Here's a little inside baseball (about a football scandal) that's either an example of blogger-on-blogger crime or merely a notable coincidence.
I'm leaning hard toward the latter.
Sports Illustrated today published a story about the Oklahoma State University football program that painted a not-at-all-surprising picture of players receiving envelops filled with cash, most of it petty but some more substantial. In reading online reactions to the SI piece, I first noticed this one from Deadspin writer Tom Ley, which drew attention to the article's "most important part," its final paragraph:
Ley's point: The real scandal here is that athletes whose full-time work generates millions of dollars sometimes don't have pizza money in their pockets.
Right after reading that I spotted another bit of commentary from Business Insider writer Tony Manfred highlighting the story's "most important thing," namely that same final paragraph.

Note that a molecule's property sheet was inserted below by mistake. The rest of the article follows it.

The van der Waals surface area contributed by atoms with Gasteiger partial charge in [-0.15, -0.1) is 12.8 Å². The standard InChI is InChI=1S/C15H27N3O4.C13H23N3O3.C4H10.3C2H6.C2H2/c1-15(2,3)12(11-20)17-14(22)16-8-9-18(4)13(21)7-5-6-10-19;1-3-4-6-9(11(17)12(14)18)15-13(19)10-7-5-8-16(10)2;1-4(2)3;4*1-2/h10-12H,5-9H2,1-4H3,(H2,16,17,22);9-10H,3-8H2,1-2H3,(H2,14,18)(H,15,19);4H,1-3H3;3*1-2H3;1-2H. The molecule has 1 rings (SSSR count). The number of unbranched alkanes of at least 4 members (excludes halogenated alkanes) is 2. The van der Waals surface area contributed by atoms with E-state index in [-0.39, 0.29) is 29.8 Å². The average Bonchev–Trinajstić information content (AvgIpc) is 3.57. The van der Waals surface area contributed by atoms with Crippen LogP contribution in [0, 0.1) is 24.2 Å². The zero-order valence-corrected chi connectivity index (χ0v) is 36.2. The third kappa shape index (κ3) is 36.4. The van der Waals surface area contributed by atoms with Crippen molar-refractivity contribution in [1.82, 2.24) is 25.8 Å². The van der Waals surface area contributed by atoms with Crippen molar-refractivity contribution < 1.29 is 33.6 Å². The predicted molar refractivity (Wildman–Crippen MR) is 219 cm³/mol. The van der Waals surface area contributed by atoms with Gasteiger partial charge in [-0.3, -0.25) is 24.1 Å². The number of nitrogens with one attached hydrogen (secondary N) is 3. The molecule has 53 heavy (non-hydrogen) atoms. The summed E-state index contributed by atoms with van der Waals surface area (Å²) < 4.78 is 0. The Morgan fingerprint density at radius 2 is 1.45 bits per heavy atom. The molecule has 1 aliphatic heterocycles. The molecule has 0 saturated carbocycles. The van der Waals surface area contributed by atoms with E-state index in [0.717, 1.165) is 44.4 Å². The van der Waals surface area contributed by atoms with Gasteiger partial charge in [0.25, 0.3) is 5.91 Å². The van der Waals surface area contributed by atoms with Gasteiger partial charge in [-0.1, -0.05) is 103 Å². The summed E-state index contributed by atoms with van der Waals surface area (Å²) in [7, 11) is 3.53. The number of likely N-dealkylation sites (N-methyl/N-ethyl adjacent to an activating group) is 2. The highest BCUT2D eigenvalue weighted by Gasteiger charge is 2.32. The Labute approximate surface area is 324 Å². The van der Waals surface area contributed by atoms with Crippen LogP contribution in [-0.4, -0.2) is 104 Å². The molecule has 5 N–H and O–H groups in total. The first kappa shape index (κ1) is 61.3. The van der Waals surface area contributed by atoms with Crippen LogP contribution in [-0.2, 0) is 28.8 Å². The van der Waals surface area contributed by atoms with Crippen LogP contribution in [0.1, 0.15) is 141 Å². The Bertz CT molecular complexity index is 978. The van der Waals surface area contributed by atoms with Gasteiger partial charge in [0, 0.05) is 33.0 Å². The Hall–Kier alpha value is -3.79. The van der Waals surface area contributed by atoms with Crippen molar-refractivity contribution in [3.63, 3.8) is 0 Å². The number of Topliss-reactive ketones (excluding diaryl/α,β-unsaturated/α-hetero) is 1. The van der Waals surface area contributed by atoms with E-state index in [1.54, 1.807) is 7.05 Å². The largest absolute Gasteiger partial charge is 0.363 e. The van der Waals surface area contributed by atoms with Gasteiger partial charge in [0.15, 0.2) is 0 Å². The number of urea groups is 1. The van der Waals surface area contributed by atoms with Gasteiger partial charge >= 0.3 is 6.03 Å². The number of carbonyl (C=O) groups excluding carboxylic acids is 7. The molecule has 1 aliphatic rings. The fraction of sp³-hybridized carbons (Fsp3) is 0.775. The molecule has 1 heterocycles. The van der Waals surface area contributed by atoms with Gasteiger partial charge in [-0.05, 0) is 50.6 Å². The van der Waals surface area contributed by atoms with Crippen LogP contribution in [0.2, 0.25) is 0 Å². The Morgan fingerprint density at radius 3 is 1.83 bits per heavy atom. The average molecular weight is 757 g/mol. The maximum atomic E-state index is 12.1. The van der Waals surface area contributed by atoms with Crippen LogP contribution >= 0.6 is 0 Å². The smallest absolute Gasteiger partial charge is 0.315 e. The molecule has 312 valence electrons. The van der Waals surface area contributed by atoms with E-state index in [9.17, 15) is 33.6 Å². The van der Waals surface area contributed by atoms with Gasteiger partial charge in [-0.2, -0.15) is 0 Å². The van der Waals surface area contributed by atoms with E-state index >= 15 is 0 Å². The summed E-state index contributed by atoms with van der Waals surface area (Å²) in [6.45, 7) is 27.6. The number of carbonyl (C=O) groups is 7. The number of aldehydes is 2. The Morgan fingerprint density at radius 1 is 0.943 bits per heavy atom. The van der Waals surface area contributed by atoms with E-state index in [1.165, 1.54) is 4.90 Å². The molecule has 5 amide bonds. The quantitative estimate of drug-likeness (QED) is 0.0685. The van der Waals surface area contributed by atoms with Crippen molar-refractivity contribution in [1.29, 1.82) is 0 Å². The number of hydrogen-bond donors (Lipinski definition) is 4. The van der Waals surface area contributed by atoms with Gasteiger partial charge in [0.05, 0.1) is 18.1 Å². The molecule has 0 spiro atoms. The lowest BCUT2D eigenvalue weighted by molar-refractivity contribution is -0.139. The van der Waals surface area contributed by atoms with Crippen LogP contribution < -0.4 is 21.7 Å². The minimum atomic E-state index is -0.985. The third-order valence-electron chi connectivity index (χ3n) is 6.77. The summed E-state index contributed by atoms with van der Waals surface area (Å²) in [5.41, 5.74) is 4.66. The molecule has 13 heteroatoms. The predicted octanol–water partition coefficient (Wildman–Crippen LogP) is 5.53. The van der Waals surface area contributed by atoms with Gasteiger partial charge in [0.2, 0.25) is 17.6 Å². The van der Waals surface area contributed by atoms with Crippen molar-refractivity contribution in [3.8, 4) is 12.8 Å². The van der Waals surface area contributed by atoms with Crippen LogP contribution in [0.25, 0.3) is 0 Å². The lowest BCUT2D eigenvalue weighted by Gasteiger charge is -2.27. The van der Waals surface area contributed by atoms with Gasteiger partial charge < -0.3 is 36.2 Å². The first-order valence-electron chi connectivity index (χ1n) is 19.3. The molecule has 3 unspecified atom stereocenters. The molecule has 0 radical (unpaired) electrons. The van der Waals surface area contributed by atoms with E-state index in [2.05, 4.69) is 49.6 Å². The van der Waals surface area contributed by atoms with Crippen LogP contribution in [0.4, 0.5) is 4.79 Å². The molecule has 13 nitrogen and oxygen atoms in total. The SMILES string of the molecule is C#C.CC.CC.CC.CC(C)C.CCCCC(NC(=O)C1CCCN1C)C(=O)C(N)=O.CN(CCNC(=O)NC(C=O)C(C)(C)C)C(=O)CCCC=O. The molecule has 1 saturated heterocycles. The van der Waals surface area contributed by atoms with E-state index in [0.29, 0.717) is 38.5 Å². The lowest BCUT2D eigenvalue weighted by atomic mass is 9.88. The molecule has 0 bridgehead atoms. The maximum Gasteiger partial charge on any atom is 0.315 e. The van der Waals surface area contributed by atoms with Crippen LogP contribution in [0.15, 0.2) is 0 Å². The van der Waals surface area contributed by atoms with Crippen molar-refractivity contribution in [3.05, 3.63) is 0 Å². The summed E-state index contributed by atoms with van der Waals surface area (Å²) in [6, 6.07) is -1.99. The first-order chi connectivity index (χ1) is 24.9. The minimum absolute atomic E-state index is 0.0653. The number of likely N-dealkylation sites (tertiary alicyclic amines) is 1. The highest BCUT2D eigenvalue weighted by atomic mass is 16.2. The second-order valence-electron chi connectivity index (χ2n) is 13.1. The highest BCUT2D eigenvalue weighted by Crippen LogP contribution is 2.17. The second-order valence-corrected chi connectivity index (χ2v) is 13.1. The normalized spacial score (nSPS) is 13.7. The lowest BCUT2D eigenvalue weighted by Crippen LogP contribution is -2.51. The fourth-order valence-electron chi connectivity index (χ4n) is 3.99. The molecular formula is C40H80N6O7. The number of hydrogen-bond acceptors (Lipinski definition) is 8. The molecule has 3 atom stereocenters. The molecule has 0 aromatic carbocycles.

Manfred's point: The real scandal here is that athletes whose full-time work generates millions of dollars sometimes don't have pizza money in their pockets.
Being a suspicious sort (and knowing this business) my first thought was that one of these writers ripped off the other. However, a look at the time stamps on the blog posts shows that while Manfred got there first, his item appears to have been published only 17 minutes ahead of Ley's. That brief of a gap suggests coincidence as the more likely explanation. (Though it's worth noting that some publishing systems, such as Drupal, which I am using at the moment, issue a time stamp that indicates when a file was created, not when it was published.)
So I'm calling it a coincidence, absent any compelling evidence of journalistic thievery.
And as for the single point the two bloggers offered? Well, that was well worth making twice.
(Update: Not that either needed to do so, but Ley and Manfred have tweeted to me their assurances that this was indeed a coincidence. Ley even included photographic “evidence” in the form of a screen capture of a group chat among Deadspin staffers where his take on the SI story was proposed. Case, such as it was, closed.)